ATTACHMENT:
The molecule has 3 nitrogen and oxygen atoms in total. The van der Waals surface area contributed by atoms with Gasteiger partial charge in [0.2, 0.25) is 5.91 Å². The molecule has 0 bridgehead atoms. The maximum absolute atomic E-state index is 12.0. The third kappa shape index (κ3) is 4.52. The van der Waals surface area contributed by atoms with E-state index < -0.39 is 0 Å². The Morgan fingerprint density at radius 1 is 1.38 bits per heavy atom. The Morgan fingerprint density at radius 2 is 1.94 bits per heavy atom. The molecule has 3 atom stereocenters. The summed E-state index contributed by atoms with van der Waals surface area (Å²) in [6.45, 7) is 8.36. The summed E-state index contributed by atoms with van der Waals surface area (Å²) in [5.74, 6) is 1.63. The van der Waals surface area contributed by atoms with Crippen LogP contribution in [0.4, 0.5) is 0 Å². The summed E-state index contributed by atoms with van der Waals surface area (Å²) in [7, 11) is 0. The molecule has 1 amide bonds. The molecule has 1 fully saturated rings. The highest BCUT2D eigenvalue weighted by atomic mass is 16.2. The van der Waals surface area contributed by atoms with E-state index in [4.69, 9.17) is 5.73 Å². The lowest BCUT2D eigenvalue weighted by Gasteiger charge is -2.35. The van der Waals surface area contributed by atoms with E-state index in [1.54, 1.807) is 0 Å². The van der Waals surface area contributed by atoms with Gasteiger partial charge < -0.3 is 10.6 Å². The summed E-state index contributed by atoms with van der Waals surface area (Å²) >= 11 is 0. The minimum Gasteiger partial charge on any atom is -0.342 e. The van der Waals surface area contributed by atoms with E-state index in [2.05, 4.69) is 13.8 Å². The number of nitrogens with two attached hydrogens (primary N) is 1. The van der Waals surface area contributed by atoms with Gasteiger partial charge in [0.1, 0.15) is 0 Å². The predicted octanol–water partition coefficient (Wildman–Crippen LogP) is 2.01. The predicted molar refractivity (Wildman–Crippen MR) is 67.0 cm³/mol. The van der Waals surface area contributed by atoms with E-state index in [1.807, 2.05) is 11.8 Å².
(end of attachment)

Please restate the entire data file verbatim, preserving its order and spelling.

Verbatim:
The molecule has 3 nitrogen and oxygen atoms in total. The van der Waals surface area contributed by atoms with Gasteiger partial charge in [0.2, 0.25) is 5.91 Å². The molecule has 0 bridgehead atoms. The maximum absolute atomic E-state index is 12.0. The third kappa shape index (κ3) is 4.52. The van der Waals surface area contributed by atoms with E-state index < -0.39 is 0 Å². The Morgan fingerprint density at radius 1 is 1.38 bits per heavy atom. The Morgan fingerprint density at radius 2 is 1.94 bits per heavy atom. The molecule has 3 atom stereocenters. The summed E-state index contributed by atoms with van der Waals surface area (Å²) in [6.45, 7) is 8.36. The summed E-state index contributed by atoms with van der Waals surface area (Å²) in [5.74, 6) is 1.63. The van der Waals surface area contributed by atoms with Crippen LogP contribution in [0.4, 0.5) is 0 Å². The summed E-state index contributed by atoms with van der Waals surface area (Å²) in [7, 11) is 0. The molecule has 1 amide bonds. The molecule has 1 fully saturated rings. The highest BCUT2D eigenvalue weighted by atomic mass is 16.2. The van der Waals surface area contributed by atoms with E-state index in [4.69, 9.17) is 5.73 Å². The lowest BCUT2D eigenvalue weighted by Gasteiger charge is -2.35. The van der Waals surface area contributed by atoms with E-state index in [1.54, 1.807) is 0 Å². The van der Waals surface area contributed by atoms with Gasteiger partial charge < -0.3 is 10.6 Å². The summed E-state index contributed by atoms with van der Waals surface area (Å²) >= 11 is 0. The minimum Gasteiger partial charge on any atom is -0.342 e. The van der Waals surface area contributed by atoms with E-state index in [2.05, 4.69) is 13.8 Å². The number of nitrogens with two attached hydrogens (primary N) is 1. The van der Waals surface area contributed by atoms with Gasteiger partial charge in [0.1, 0.15) is 0 Å². The predicted octanol–water partition coefficient (Wildman–Crippen LogP) is 2.01. The predicted molar refractivity (Wildman–Crippen MR) is 67.0 cm³/mol. The van der Waals surface area contributed by atoms with E-state index in [1.807, 2.05) is 11.8 Å².